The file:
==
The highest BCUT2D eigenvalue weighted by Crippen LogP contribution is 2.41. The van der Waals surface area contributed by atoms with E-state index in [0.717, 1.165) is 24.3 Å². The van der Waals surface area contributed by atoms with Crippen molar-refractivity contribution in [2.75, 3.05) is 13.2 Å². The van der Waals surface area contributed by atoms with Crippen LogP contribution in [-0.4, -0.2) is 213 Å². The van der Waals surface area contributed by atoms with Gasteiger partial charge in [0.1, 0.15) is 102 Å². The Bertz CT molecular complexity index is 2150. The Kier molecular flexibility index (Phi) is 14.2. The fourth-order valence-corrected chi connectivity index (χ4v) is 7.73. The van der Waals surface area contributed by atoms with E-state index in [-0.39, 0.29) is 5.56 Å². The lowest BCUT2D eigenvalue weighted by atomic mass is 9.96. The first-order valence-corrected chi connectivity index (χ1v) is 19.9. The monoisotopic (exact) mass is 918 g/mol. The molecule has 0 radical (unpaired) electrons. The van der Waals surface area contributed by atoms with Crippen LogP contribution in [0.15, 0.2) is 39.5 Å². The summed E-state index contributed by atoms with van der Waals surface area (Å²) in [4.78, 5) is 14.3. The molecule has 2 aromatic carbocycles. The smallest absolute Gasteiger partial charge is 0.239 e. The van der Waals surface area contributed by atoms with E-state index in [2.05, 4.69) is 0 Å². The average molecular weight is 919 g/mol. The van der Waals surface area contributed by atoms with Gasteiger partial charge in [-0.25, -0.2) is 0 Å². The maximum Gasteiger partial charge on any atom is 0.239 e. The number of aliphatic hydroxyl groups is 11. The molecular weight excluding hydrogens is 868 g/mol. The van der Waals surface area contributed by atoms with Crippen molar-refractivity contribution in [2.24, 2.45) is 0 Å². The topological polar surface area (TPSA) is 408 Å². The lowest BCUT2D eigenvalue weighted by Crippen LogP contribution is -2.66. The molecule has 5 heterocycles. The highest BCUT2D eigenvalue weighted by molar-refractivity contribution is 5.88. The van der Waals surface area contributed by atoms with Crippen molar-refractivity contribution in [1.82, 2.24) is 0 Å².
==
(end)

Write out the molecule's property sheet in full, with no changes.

The highest BCUT2D eigenvalue weighted by Crippen LogP contribution is 2.41. The van der Waals surface area contributed by atoms with E-state index in [0.717, 1.165) is 24.3 Å². The van der Waals surface area contributed by atoms with Crippen molar-refractivity contribution in [2.75, 3.05) is 13.2 Å². The van der Waals surface area contributed by atoms with Crippen LogP contribution in [-0.4, -0.2) is 213 Å². The van der Waals surface area contributed by atoms with Gasteiger partial charge in [0.1, 0.15) is 102 Å². The Bertz CT molecular complexity index is 2150. The Kier molecular flexibility index (Phi) is 14.2. The fourth-order valence-corrected chi connectivity index (χ4v) is 7.73. The van der Waals surface area contributed by atoms with E-state index in [-0.39, 0.29) is 5.56 Å². The lowest BCUT2D eigenvalue weighted by atomic mass is 9.96. The first-order valence-corrected chi connectivity index (χ1v) is 19.9. The monoisotopic (exact) mass is 918 g/mol. The molecule has 0 radical (unpaired) electrons. The van der Waals surface area contributed by atoms with Crippen LogP contribution in [0.15, 0.2) is 39.5 Å². The summed E-state index contributed by atoms with van der Waals surface area (Å²) in [4.78, 5) is 14.3. The molecule has 2 aromatic carbocycles. The smallest absolute Gasteiger partial charge is 0.239 e. The van der Waals surface area contributed by atoms with E-state index in [2.05, 4.69) is 0 Å². The average molecular weight is 919 g/mol. The van der Waals surface area contributed by atoms with Gasteiger partial charge in [-0.25, -0.2) is 0 Å². The maximum Gasteiger partial charge on any atom is 0.239 e. The number of aliphatic hydroxyl groups is 11. The molecular weight excluding hydrogens is 868 g/mol. The van der Waals surface area contributed by atoms with Crippen molar-refractivity contribution in [2.24, 2.45) is 0 Å². The topological polar surface area (TPSA) is 408 Å². The lowest BCUT2D eigenvalue weighted by Crippen LogP contribution is -2.66. The molecule has 5 heterocycles. The highest BCUT2D eigenvalue weighted by molar-refractivity contribution is 5.88. The van der Waals surface area contributed by atoms with Crippen molar-refractivity contribution in [1.82, 2.24) is 0 Å².